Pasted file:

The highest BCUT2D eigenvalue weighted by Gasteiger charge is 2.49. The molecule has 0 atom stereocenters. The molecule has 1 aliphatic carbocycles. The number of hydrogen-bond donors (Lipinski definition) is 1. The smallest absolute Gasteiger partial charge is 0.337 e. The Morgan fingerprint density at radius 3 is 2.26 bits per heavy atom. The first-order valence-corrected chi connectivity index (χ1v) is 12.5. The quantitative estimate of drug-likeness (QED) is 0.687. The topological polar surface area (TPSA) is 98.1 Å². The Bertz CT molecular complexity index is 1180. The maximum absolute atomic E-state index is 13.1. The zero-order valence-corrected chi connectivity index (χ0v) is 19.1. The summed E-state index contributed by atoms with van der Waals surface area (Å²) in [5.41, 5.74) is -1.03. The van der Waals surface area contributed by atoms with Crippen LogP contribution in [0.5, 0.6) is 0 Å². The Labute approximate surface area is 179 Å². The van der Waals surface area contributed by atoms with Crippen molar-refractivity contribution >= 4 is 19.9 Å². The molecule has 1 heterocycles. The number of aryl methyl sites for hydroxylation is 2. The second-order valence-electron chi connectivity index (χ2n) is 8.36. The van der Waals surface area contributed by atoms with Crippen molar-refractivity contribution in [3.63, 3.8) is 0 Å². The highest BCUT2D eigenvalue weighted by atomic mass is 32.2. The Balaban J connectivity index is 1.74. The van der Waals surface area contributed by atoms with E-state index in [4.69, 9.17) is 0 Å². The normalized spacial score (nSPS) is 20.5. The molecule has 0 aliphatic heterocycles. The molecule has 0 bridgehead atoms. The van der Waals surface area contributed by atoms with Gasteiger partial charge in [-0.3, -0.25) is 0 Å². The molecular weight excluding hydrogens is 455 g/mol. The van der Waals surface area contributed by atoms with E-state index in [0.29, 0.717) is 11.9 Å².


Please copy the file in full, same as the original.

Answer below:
The highest BCUT2D eigenvalue weighted by Gasteiger charge is 2.49. The molecule has 0 atom stereocenters. The molecule has 1 aliphatic carbocycles. The number of hydrogen-bond donors (Lipinski definition) is 1. The smallest absolute Gasteiger partial charge is 0.337 e. The Morgan fingerprint density at radius 3 is 2.26 bits per heavy atom. The first-order valence-corrected chi connectivity index (χ1v) is 12.5. The quantitative estimate of drug-likeness (QED) is 0.687. The topological polar surface area (TPSA) is 98.1 Å². The Bertz CT molecular complexity index is 1180. The maximum absolute atomic E-state index is 13.1. The zero-order valence-corrected chi connectivity index (χ0v) is 19.1. The summed E-state index contributed by atoms with van der Waals surface area (Å²) in [5.41, 5.74) is -1.03. The van der Waals surface area contributed by atoms with Crippen LogP contribution in [0.5, 0.6) is 0 Å². The Labute approximate surface area is 179 Å². The van der Waals surface area contributed by atoms with Crippen molar-refractivity contribution >= 4 is 19.9 Å². The molecule has 1 heterocycles. The number of aryl methyl sites for hydroxylation is 2. The second-order valence-electron chi connectivity index (χ2n) is 8.36. The van der Waals surface area contributed by atoms with Crippen molar-refractivity contribution in [3.63, 3.8) is 0 Å². The highest BCUT2D eigenvalue weighted by atomic mass is 32.2. The Balaban J connectivity index is 1.74. The van der Waals surface area contributed by atoms with E-state index in [4.69, 9.17) is 0 Å². The normalized spacial score (nSPS) is 20.5. The molecule has 0 aliphatic heterocycles. The molecule has 0 bridgehead atoms. The van der Waals surface area contributed by atoms with Gasteiger partial charge in [-0.3, -0.25) is 0 Å². The molecular weight excluding hydrogens is 455 g/mol. The van der Waals surface area contributed by atoms with E-state index in [0.29, 0.717) is 11.9 Å².